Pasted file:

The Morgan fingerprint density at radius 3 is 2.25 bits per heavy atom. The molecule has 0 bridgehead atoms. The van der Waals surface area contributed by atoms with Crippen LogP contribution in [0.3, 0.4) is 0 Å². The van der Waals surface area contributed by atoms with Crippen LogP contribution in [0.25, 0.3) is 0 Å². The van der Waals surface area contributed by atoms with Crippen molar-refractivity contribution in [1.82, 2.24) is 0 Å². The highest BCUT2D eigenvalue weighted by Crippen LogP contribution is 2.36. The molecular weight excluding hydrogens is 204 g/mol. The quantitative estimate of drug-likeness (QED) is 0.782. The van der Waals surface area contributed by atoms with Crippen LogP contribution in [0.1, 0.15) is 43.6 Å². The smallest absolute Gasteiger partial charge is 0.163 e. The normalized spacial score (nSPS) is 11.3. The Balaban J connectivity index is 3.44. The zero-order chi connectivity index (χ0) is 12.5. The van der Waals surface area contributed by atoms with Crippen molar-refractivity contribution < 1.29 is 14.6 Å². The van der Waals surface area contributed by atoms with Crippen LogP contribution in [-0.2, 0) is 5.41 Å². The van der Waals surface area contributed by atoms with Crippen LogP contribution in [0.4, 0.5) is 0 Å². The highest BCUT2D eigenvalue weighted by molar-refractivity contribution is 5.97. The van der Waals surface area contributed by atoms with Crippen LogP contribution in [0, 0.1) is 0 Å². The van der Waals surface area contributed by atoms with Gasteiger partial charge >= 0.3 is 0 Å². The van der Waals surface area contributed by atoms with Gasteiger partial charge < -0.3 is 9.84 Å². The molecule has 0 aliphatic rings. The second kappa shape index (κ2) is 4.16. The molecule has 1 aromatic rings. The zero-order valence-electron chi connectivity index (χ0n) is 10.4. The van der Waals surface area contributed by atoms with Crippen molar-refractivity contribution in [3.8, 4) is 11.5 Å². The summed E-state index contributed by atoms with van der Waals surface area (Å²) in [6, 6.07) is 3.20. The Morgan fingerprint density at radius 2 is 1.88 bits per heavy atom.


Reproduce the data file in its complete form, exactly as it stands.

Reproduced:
The Morgan fingerprint density at radius 3 is 2.25 bits per heavy atom. The molecule has 0 bridgehead atoms. The van der Waals surface area contributed by atoms with Crippen LogP contribution in [0.3, 0.4) is 0 Å². The van der Waals surface area contributed by atoms with Crippen LogP contribution in [0.25, 0.3) is 0 Å². The van der Waals surface area contributed by atoms with Crippen molar-refractivity contribution in [1.82, 2.24) is 0 Å². The highest BCUT2D eigenvalue weighted by Crippen LogP contribution is 2.36. The molecular weight excluding hydrogens is 204 g/mol. The quantitative estimate of drug-likeness (QED) is 0.782. The van der Waals surface area contributed by atoms with Crippen LogP contribution in [0.1, 0.15) is 43.6 Å². The smallest absolute Gasteiger partial charge is 0.163 e. The normalized spacial score (nSPS) is 11.3. The Balaban J connectivity index is 3.44. The zero-order chi connectivity index (χ0) is 12.5. The van der Waals surface area contributed by atoms with Crippen molar-refractivity contribution < 1.29 is 14.6 Å². The van der Waals surface area contributed by atoms with Crippen LogP contribution in [-0.2, 0) is 5.41 Å². The van der Waals surface area contributed by atoms with Crippen LogP contribution in [0.4, 0.5) is 0 Å². The highest BCUT2D eigenvalue weighted by molar-refractivity contribution is 5.97. The van der Waals surface area contributed by atoms with Crippen LogP contribution in [0, 0.1) is 0 Å². The van der Waals surface area contributed by atoms with Gasteiger partial charge >= 0.3 is 0 Å². The van der Waals surface area contributed by atoms with Gasteiger partial charge < -0.3 is 9.84 Å². The molecule has 0 aliphatic rings. The second kappa shape index (κ2) is 4.16. The molecule has 1 aromatic rings. The zero-order valence-electron chi connectivity index (χ0n) is 10.4. The van der Waals surface area contributed by atoms with Crippen molar-refractivity contribution in [3.8, 4) is 11.5 Å². The summed E-state index contributed by atoms with van der Waals surface area (Å²) in [6, 6.07) is 3.20. The Morgan fingerprint density at radius 2 is 1.88 bits per heavy atom.